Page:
You can still fill your tag with a late-season blackpowder hunt.
I was up a ladder stand at the end of an oak-studded finger on opening day of Kentucky’s December blackpowder season. The doe walked cautiously along the bottom of the steep ridge, but I saw her 30 yards from my stand and I clicked off the inline muzzleloader’s safety. At the click, the doe stepped into a heavy blowdown. I watched closely, afraid she would spook. She finally stuck her head out, took a couple of steps and gave me a small opening. The .50-caliber, 275-grain bullet and Triple 7 powder did their jobs; I had some fresh venison for the year.
Kentucky and other states offer blackpowder seasons during the late fall and winter months. If you haven’t filled your buck tag by then, the late season is a great opportunity. The second rut is often in progress, and bucks are still cruising for any does that might come into estrus. I found fresh scrapes and rubs that bucks had made during my hunt in mid-December while I was hunting to fill my bonus doe tag.
Hunting pressure is usually light, as most hunters have either filled their tags and freezers or quit for the season, although hard-core cases will stay out until the last day. I enjoy being in the woods during the winter months. The air is fresh and cold, and I can see for longer distances. I also enjoy the exercise, walking and glassing.
If you plan to hunt during the late blackpowder season, be prepared for a variety of weather conditions. In Kentucky, the weather can be relatively mild, with temperatures in the 40s to 70s, or brutally cold with sleet and snow. Insulated boots, gloves, hat and warm socks are a necessity. Cover and protect any exposed skin to prevent frostbite in severe weather. Safety first: Before you use a tree for your stand, be sure it hasn’t been damaged by snow or ice. Use a full-body safety harness and tie off properly.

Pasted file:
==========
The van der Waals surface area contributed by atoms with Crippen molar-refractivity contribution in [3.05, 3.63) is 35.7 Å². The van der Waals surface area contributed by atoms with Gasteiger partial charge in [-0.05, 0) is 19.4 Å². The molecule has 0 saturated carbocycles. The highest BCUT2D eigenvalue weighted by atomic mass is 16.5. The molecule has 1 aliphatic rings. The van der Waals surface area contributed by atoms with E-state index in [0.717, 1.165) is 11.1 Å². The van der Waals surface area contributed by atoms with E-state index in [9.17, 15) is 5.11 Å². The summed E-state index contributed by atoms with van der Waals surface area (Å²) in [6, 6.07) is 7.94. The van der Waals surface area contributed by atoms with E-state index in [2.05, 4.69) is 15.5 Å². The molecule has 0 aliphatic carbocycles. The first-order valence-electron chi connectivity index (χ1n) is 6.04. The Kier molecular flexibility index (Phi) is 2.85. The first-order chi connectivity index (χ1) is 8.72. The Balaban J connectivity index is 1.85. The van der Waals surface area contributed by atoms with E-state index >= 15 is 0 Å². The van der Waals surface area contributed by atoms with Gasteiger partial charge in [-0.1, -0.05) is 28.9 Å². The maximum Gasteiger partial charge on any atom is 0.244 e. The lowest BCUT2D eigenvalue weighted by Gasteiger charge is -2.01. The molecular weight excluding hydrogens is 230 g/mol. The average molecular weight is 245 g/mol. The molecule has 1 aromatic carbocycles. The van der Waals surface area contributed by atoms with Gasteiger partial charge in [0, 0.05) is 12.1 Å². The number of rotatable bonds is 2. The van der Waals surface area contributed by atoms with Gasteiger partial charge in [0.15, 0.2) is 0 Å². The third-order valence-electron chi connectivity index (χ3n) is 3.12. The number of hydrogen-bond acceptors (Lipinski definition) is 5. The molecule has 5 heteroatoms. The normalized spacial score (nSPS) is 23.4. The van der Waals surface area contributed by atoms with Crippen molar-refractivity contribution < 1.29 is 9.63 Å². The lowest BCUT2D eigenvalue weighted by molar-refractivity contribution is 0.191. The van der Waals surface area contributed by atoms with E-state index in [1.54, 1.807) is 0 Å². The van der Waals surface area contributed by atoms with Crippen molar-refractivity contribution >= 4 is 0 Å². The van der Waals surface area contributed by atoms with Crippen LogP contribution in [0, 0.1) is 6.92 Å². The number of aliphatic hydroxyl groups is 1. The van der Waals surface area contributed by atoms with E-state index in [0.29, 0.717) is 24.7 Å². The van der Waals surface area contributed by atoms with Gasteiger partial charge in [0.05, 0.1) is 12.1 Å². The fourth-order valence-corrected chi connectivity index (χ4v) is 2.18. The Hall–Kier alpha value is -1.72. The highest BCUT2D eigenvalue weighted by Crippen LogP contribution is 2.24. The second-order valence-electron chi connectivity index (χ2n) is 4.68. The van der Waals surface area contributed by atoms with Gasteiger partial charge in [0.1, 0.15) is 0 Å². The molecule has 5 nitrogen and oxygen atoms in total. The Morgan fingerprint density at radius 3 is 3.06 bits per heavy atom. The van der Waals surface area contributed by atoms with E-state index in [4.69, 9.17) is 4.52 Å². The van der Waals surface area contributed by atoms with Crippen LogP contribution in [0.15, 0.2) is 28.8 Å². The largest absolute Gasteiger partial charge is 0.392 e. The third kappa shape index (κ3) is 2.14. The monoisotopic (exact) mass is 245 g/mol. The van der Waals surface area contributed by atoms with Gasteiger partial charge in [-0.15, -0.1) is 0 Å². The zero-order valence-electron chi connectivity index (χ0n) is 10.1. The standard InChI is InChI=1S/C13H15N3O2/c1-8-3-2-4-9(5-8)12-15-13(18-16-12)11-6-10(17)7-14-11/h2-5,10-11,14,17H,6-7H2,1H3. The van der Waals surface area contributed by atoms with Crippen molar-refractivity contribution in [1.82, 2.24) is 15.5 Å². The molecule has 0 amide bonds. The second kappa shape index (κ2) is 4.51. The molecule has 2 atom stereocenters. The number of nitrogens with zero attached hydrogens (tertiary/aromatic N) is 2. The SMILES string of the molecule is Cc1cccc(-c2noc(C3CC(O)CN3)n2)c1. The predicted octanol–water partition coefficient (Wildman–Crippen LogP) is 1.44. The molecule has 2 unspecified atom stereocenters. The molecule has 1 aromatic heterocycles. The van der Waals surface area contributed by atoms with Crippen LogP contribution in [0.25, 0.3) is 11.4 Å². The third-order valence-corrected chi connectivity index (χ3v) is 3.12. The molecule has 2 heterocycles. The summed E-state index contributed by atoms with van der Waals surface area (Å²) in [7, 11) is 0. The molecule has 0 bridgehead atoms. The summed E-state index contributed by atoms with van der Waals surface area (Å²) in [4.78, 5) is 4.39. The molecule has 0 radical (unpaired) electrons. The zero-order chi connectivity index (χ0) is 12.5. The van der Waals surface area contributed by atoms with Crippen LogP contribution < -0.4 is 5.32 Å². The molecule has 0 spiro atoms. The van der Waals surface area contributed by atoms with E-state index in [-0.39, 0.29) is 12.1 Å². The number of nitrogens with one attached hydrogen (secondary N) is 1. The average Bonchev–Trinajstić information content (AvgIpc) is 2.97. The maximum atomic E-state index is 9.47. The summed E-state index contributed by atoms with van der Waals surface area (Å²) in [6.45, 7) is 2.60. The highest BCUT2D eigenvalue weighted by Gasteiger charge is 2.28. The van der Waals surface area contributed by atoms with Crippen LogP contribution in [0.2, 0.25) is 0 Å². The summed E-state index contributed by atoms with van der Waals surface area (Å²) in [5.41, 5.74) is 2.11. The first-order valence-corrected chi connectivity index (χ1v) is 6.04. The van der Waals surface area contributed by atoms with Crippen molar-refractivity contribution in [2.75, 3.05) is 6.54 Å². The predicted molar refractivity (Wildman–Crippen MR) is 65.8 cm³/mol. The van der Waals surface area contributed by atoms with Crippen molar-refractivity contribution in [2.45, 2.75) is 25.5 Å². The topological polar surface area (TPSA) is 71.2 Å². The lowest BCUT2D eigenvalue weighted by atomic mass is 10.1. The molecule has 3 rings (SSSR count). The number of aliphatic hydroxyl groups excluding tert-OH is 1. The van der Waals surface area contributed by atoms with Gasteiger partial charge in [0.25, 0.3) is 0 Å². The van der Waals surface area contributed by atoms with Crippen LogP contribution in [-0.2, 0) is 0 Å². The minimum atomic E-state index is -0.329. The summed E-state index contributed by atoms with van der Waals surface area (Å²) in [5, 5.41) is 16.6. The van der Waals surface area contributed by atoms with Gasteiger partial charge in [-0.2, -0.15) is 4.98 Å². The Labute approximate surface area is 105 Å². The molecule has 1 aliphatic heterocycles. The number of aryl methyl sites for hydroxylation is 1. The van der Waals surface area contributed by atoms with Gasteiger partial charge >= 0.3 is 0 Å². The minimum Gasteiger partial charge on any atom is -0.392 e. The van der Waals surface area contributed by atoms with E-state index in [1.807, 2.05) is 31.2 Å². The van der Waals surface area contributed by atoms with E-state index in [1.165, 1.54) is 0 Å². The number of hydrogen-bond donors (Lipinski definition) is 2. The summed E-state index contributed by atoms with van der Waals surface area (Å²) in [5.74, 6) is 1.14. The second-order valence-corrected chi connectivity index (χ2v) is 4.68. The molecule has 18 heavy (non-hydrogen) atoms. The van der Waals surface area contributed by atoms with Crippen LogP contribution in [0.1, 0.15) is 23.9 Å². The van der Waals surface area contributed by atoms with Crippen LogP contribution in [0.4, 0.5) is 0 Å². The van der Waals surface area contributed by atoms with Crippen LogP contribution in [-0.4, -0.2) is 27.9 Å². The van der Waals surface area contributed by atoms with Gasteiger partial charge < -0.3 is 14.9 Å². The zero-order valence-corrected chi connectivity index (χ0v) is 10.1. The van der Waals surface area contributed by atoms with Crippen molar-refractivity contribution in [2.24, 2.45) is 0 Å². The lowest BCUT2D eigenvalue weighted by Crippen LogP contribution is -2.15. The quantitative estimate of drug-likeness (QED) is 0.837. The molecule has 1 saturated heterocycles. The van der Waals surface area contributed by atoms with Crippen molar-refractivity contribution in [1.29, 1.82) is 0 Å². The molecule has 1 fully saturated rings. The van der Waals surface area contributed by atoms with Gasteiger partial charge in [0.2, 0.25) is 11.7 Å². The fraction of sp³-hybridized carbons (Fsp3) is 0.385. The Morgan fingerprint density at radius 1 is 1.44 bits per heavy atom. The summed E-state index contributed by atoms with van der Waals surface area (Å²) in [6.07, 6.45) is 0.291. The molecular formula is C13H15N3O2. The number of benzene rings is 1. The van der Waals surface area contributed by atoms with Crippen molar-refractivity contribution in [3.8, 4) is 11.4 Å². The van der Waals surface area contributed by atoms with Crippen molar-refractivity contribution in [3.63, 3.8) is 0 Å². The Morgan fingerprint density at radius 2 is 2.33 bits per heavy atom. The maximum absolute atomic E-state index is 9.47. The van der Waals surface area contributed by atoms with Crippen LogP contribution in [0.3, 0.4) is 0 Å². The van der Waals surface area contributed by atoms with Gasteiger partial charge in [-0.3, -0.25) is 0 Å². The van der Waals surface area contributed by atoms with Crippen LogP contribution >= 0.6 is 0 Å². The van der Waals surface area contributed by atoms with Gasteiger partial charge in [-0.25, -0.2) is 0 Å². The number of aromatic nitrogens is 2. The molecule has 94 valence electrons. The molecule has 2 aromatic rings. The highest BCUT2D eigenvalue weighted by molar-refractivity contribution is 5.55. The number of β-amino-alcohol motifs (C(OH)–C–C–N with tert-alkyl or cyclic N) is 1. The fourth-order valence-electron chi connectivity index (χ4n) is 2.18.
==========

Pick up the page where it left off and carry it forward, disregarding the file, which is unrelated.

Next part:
Remember, by now the deer have been hunted hard for several months. They might be deeper in the woods and bedding in heavy cover during the day. In severe cold, deer can move any time during the day in search of food, so try to stay out there all day.
A key to finding deer during the late seasons is finding the food sources the deer are using. This could be unharvested crops, green fields, oak stands with acorns under snow or leaves, honeysuckle or other browse. Deer need calories to generate heat to survive the cold months. Search for the food sources and hunt them wisely.
Deer hunting during the late season can be fun and rewarding. Hunting pressure is light, and the deer can become predictable. They also can be concentrated near the limited food sources, which makes finding them easier. So have fun and enjoy white smoke and winter whitetails. Read Recent Articles:
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This article was published in the Winter 2008 edition of Buckmasters Whitetail Magazine. Join today to have Buckmasters delivered to your home.